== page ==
I started WTF with a big, HELP! It was because I found mothering my two children frightening, alienating, lonely and relentlessly difficult. And I found very little companionship or understanding in my experience. All I could think was, “I must be doing this wrong, I am the worst mother ever, and I NEED HELP!” So I created a website where it was safe to share any kind of parenting experience you were having no matter how ugly or unpopular. I heard from parents across the globe; we shared, laughed, taught, learned, and a wonderful community was born. WTF was my answer to HELP!

THANKS.

To all of you who visit WTF, write for WTF, read WTF, and join in the community with your humor, your honesty, your highs and lows – THANK YOU.

Anne Lamott writes, “Prayer means that, in some unique way, we believe we’re invited into a relationship with Someone who hears us when we speak.” Our WTF community invites us all to share and makes sure that we are heard.

WOW!

We have a lot of “wow” this year at WTF. We now have over 150 contributors and have almost doubled our reach since just last year. We have been listening to what really interests you and what sparks conversation. We are thrilled that EVERYONE has something to say and we have facilitated discussions on a huge variety of issues.

As a way of showing our gratitude and to prove we are listening to all of you, we revamped the site! (Also it’s LA people – a makeover is mandatory!)

We have new categories, a new look, and easier ways to find the content readers are looking for.

A picture is worth a thousand words, so take a look at what we have in store for you at WTF!

Come check us out.

You are welcomed.
You are valued.
And most importantly, as Anne Lamott says, “You do not have to get it together, before showing up.”

Happy Birthday WTF – it’s going to be a great year.

I recently finished a mind-bending 6-week run of The Anarchist; a play by that genius David Mamet. It was by far the most difficult thing I have ever done…But let me back up.

When I was asked to do the play, I thought “Ahh, yes! Going home to the theater!  This will be fun, this will be easy!” I was feeling confident; I had just finished Season One of American Crime playing a tortured, racist mother whose son had just been murdered, and I thought, “Nothing could be harder than that!” This adventure was going to be a little vending machine of joy; I would put my quarter in and get a delicious chocolate covered dose of adoration…with nuts.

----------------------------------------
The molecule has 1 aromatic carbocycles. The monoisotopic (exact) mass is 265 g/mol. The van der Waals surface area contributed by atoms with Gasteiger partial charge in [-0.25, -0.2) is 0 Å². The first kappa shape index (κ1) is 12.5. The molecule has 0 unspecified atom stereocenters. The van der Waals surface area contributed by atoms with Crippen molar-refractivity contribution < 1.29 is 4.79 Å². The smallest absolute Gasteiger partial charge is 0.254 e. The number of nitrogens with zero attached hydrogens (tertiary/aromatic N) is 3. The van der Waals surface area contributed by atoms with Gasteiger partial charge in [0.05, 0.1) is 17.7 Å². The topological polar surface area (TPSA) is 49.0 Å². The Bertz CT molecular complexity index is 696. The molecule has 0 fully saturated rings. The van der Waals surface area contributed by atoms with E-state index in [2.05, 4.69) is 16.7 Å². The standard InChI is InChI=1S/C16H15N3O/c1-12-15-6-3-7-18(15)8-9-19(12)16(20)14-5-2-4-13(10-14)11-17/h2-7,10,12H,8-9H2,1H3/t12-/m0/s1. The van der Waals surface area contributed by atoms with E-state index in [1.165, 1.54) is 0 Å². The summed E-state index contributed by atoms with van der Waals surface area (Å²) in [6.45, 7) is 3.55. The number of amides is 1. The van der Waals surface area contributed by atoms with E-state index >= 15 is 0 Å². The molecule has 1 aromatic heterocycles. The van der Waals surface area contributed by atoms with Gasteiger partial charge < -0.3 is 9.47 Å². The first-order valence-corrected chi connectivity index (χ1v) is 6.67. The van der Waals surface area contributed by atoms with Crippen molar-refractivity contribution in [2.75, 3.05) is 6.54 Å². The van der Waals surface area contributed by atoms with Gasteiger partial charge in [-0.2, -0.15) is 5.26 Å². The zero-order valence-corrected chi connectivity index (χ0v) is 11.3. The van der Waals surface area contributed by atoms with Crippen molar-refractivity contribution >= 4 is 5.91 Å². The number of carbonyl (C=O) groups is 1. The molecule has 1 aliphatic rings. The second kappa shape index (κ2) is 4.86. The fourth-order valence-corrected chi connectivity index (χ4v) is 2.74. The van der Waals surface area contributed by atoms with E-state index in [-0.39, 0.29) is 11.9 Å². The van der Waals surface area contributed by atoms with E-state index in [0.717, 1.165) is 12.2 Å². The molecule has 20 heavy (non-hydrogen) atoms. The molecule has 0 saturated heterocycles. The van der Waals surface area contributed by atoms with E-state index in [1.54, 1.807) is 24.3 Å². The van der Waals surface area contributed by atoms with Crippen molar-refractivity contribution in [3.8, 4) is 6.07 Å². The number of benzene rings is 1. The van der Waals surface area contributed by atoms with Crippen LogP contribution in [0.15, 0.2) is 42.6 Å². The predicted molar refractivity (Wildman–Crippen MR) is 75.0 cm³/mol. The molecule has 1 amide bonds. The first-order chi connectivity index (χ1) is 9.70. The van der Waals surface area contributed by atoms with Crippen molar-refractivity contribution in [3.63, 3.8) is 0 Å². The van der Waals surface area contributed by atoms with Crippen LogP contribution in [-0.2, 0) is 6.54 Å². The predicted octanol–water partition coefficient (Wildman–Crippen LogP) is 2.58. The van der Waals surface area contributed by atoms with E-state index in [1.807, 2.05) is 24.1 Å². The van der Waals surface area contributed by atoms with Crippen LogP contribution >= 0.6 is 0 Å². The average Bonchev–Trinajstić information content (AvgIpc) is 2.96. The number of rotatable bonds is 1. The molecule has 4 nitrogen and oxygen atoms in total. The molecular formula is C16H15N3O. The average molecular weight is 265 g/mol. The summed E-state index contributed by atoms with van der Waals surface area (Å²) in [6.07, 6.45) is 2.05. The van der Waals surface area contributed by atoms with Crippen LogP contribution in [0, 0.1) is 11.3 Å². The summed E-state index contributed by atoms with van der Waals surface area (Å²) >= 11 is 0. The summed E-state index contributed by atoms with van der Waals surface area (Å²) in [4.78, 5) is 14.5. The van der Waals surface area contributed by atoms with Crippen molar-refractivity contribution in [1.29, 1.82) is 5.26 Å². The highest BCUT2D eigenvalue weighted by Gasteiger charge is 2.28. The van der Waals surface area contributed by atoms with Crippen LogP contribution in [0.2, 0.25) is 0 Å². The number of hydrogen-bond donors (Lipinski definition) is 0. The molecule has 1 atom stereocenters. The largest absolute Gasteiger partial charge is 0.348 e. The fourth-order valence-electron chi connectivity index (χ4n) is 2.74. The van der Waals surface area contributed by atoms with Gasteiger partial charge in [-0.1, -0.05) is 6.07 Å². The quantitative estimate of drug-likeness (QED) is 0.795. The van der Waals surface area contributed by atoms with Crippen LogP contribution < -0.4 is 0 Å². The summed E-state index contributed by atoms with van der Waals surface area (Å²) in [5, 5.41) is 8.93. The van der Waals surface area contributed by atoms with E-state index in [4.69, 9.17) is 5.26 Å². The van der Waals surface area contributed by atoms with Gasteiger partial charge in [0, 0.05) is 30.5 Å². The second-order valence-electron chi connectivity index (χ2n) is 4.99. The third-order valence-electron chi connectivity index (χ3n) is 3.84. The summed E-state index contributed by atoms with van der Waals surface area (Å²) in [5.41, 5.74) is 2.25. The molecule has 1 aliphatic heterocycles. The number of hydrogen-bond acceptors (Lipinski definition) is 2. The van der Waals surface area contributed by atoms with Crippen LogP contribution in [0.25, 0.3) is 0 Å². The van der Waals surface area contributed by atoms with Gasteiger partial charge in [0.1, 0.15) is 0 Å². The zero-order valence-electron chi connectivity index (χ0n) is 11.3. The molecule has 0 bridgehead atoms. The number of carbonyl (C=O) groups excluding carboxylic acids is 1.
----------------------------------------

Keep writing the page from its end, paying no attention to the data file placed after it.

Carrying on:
The director, Marja Lewis-Ryan, was unknown to me, but I was assured she was a skilled professional.  When she dropped off the script at my house, in her khaki pants and green vest, I thought she was selling Girl Scout Cookies. Literally, I wondered if this “director” had hit puberty yet. I have socks that are older than she is.

And then rehearsals began…in my living room.

Felicity Huffman's What the Flicka-Living Room Rehearsal
This is my living room – lamps on the floor and Rebecca looking beautiful as always.

My furniture was pushed up against walls or shoved into bedrooms, there was masking tape all over the floor marking the stage, and my husband and daughters were relegated to walking across the lawn to reach the kitchen.  When we had people over for dinner they all sat against the walls – it looked like a Pentecostal Revival Meeting.

90% of the time, in rehearsals, I had no idea what I was saying, or more accurately what any of it meant. I kept having recurring dreams that I was drowning, or wishful dreams that my costume transformed from prison garb to a princess dress.

My friend, Rebecca Pidgeon, and I were the only two actors “onstage,” talking non-stop for 75 minutes straight.  The play was short–but if you measured it by meaning, density and brilliance it was a marathon.

Finally, we moved from my living room into this tiny, run down theater in Hollywood where the seats were broken and the bathroom was around the corner by the dumpster – the same dumpster where homeless people or desperate people (I think I just described the same people) often took dumps or vomited.

Felicity Huffman's What the Flicka-Rehearsing In Theatre
Rehearsing in the actual theatre.

The first few weeks in front of an audience felt like I was committing Seppuku (but without the honor part); flinging my guts around the stage for 75 minutes while speaking a different language.  I was not serving the play well, to say the least. The audience left saying things like, “Wow, that was a lot of words she had to learn!” Or, “Oh My! Did that place have air conditioning?”

But wait! There’s more; having done TV for years, I’ve become very comfortable with a distant audience i.e. people judging me from the comfort of their very own couch. In this theater the front row was literally 6 feet away from me. As I wrestled with my lines, I saw every yawn, every butt shift, and every dig in a purse for the crinkly mint. And to a certain young man with size 14 white sneakers I wanted to say, “STOP BOBBING YOUR FUCKING FOOT.  IT LOOKS LIKE YOU’RE DIRECTING A 747 TO LAND ON STAGE!”

Where was that vending machine of adoration?

Which leads me to the idea of desire and expectations. Most of the time there didn’t seem to be an upside to this project … at all. I was working to the max of my ability, I was climbing Everest with no oxygen, and no one got it or cared. It was like engaging in this weird antiquated endeavor like shearing sheep, carding, spinning, weaving the wool, and then sewing your own clothes. At most people could say is, “Wow you did that…why?